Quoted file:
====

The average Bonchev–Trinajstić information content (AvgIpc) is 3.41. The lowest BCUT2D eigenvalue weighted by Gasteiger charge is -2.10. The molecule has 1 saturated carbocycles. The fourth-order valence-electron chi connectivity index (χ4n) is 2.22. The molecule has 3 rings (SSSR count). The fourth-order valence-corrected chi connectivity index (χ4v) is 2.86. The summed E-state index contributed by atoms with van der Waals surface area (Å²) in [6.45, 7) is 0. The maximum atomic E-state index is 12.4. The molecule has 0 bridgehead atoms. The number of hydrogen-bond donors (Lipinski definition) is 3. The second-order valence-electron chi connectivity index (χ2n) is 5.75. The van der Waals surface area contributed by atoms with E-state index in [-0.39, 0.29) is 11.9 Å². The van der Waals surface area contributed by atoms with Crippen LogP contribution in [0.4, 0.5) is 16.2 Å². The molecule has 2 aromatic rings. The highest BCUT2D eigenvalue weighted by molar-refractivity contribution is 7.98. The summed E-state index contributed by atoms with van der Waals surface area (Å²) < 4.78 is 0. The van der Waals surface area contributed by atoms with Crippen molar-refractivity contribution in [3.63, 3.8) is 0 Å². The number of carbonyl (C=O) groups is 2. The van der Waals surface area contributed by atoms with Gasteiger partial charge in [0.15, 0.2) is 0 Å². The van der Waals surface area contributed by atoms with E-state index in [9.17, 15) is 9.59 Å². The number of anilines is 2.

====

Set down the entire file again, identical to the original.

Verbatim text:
The average Bonchev–Trinajstić information content (AvgIpc) is 3.41. The lowest BCUT2D eigenvalue weighted by Gasteiger charge is -2.10. The molecule has 1 saturated carbocycles. The fourth-order valence-electron chi connectivity index (χ4n) is 2.22. The molecule has 3 rings (SSSR count). The fourth-order valence-corrected chi connectivity index (χ4v) is 2.86. The summed E-state index contributed by atoms with van der Waals surface area (Å²) in [6.45, 7) is 0. The maximum atomic E-state index is 12.4. The molecule has 0 bridgehead atoms. The number of hydrogen-bond donors (Lipinski definition) is 3. The second-order valence-electron chi connectivity index (χ2n) is 5.75. The van der Waals surface area contributed by atoms with E-state index in [-0.39, 0.29) is 11.9 Å². The van der Waals surface area contributed by atoms with Crippen LogP contribution in [0.4, 0.5) is 16.2 Å². The molecule has 2 aromatic rings. The highest BCUT2D eigenvalue weighted by molar-refractivity contribution is 7.98. The summed E-state index contributed by atoms with van der Waals surface area (Å²) < 4.78 is 0. The van der Waals surface area contributed by atoms with Crippen molar-refractivity contribution in [3.63, 3.8) is 0 Å². The number of carbonyl (C=O) groups is 2. The van der Waals surface area contributed by atoms with Gasteiger partial charge in [0.15, 0.2) is 0 Å². The van der Waals surface area contributed by atoms with E-state index in [9.17, 15) is 9.59 Å². The number of anilines is 2.